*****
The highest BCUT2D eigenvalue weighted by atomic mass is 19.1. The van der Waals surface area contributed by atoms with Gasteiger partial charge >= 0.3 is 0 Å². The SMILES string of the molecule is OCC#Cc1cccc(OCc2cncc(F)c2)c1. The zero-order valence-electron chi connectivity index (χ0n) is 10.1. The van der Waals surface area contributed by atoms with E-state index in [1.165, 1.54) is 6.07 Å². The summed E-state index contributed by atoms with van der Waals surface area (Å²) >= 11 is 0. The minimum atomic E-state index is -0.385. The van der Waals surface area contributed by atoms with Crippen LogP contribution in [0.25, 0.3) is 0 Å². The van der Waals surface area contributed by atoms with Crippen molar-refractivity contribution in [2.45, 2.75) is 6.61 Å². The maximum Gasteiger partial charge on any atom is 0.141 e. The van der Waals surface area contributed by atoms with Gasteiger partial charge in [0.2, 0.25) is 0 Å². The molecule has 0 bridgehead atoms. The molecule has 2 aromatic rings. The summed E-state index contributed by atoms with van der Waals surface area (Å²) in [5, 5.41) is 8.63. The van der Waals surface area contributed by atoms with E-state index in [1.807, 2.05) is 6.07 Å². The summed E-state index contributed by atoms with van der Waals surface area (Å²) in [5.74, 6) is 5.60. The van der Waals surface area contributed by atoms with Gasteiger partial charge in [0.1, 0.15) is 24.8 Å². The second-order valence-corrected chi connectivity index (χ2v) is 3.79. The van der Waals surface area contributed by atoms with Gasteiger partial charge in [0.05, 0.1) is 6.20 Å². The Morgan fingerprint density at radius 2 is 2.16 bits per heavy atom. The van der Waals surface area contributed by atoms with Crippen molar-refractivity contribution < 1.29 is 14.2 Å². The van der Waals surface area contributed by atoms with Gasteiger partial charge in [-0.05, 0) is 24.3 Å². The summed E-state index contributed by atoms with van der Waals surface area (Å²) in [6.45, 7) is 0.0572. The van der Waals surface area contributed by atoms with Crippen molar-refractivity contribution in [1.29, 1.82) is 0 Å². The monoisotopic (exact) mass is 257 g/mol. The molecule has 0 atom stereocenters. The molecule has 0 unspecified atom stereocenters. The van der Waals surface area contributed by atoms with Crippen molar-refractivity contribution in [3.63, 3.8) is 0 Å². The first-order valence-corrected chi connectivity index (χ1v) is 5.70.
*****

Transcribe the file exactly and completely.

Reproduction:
The highest BCUT2D eigenvalue weighted by atomic mass is 19.1. The van der Waals surface area contributed by atoms with Gasteiger partial charge >= 0.3 is 0 Å². The SMILES string of the molecule is OCC#Cc1cccc(OCc2cncc(F)c2)c1. The zero-order valence-electron chi connectivity index (χ0n) is 10.1. The van der Waals surface area contributed by atoms with E-state index in [1.165, 1.54) is 6.07 Å². The summed E-state index contributed by atoms with van der Waals surface area (Å²) >= 11 is 0. The minimum atomic E-state index is -0.385. The van der Waals surface area contributed by atoms with Crippen LogP contribution in [0.25, 0.3) is 0 Å². The van der Waals surface area contributed by atoms with Crippen molar-refractivity contribution in [2.45, 2.75) is 6.61 Å². The maximum Gasteiger partial charge on any atom is 0.141 e. The van der Waals surface area contributed by atoms with Gasteiger partial charge in [0.2, 0.25) is 0 Å². The molecule has 0 bridgehead atoms. The molecule has 2 aromatic rings. The summed E-state index contributed by atoms with van der Waals surface area (Å²) in [5, 5.41) is 8.63. The van der Waals surface area contributed by atoms with E-state index in [1.807, 2.05) is 6.07 Å². The summed E-state index contributed by atoms with van der Waals surface area (Å²) in [5.74, 6) is 5.60. The van der Waals surface area contributed by atoms with Gasteiger partial charge in [0.1, 0.15) is 24.8 Å². The second-order valence-corrected chi connectivity index (χ2v) is 3.79. The van der Waals surface area contributed by atoms with Gasteiger partial charge in [0.05, 0.1) is 6.20 Å². The Morgan fingerprint density at radius 2 is 2.16 bits per heavy atom. The van der Waals surface area contributed by atoms with Crippen molar-refractivity contribution < 1.29 is 14.2 Å². The van der Waals surface area contributed by atoms with Gasteiger partial charge in [-0.05, 0) is 24.3 Å². The summed E-state index contributed by atoms with van der Waals surface area (Å²) in [6.45, 7) is 0.0572. The van der Waals surface area contributed by atoms with Crippen molar-refractivity contribution in [1.29, 1.82) is 0 Å². The monoisotopic (exact) mass is 257 g/mol. The molecule has 0 atom stereocenters. The molecule has 0 unspecified atom stereocenters. The van der Waals surface area contributed by atoms with Crippen molar-refractivity contribution in [3.63, 3.8) is 0 Å². The first-order valence-corrected chi connectivity index (χ1v) is 5.70.